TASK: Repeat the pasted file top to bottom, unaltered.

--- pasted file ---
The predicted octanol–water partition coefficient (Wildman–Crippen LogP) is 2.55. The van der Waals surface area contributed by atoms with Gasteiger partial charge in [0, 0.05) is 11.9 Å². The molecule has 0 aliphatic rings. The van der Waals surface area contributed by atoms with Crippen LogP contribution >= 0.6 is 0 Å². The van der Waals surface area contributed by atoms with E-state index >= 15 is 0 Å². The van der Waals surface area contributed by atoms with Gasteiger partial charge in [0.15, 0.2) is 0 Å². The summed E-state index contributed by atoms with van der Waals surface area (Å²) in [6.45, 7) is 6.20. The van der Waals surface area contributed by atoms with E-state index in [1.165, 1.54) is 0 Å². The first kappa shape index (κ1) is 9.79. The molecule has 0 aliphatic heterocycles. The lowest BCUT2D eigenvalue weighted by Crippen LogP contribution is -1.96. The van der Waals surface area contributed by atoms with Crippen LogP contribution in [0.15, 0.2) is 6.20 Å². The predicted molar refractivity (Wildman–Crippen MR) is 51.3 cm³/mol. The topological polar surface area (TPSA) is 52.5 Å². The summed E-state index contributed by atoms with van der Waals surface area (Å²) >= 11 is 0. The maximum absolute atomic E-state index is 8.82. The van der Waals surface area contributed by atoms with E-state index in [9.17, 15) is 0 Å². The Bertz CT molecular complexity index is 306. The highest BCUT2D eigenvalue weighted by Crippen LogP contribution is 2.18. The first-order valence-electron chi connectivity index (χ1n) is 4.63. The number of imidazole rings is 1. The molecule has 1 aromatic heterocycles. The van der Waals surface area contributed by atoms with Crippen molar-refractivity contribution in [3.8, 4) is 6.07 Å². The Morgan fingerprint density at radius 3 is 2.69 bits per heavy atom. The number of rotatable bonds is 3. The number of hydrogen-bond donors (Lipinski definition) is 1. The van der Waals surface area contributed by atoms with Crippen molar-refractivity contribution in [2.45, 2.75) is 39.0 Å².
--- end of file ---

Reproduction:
The predicted octanol–water partition coefficient (Wildman–Crippen LogP) is 2.55. The van der Waals surface area contributed by atoms with Gasteiger partial charge in [0, 0.05) is 11.9 Å². The molecule has 0 aliphatic rings. The van der Waals surface area contributed by atoms with Crippen LogP contribution >= 0.6 is 0 Å². The van der Waals surface area contributed by atoms with E-state index >= 15 is 0 Å². The van der Waals surface area contributed by atoms with Gasteiger partial charge in [0.15, 0.2) is 0 Å². The summed E-state index contributed by atoms with van der Waals surface area (Å²) in [6.45, 7) is 6.20. The van der Waals surface area contributed by atoms with E-state index in [1.165, 1.54) is 0 Å². The first kappa shape index (κ1) is 9.79. The molecule has 0 aliphatic heterocycles. The lowest BCUT2D eigenvalue weighted by Crippen LogP contribution is -1.96. The van der Waals surface area contributed by atoms with Crippen LogP contribution in [0.15, 0.2) is 6.20 Å². The predicted molar refractivity (Wildman–Crippen MR) is 51.3 cm³/mol. The topological polar surface area (TPSA) is 52.5 Å². The summed E-state index contributed by atoms with van der Waals surface area (Å²) >= 11 is 0. The maximum absolute atomic E-state index is 8.82. The van der Waals surface area contributed by atoms with E-state index in [9.17, 15) is 0 Å². The Bertz CT molecular complexity index is 306. The highest BCUT2D eigenvalue weighted by Crippen LogP contribution is 2.18. The first-order valence-electron chi connectivity index (χ1n) is 4.63. The number of imidazole rings is 1. The molecule has 1 aromatic heterocycles. The van der Waals surface area contributed by atoms with Crippen molar-refractivity contribution in [3.8, 4) is 6.07 Å². The Morgan fingerprint density at radius 3 is 2.69 bits per heavy atom. The number of rotatable bonds is 3. The number of hydrogen-bond donors (Lipinski definition) is 1. The van der Waals surface area contributed by atoms with Crippen molar-refractivity contribution in [2.45, 2.75) is 39.0 Å².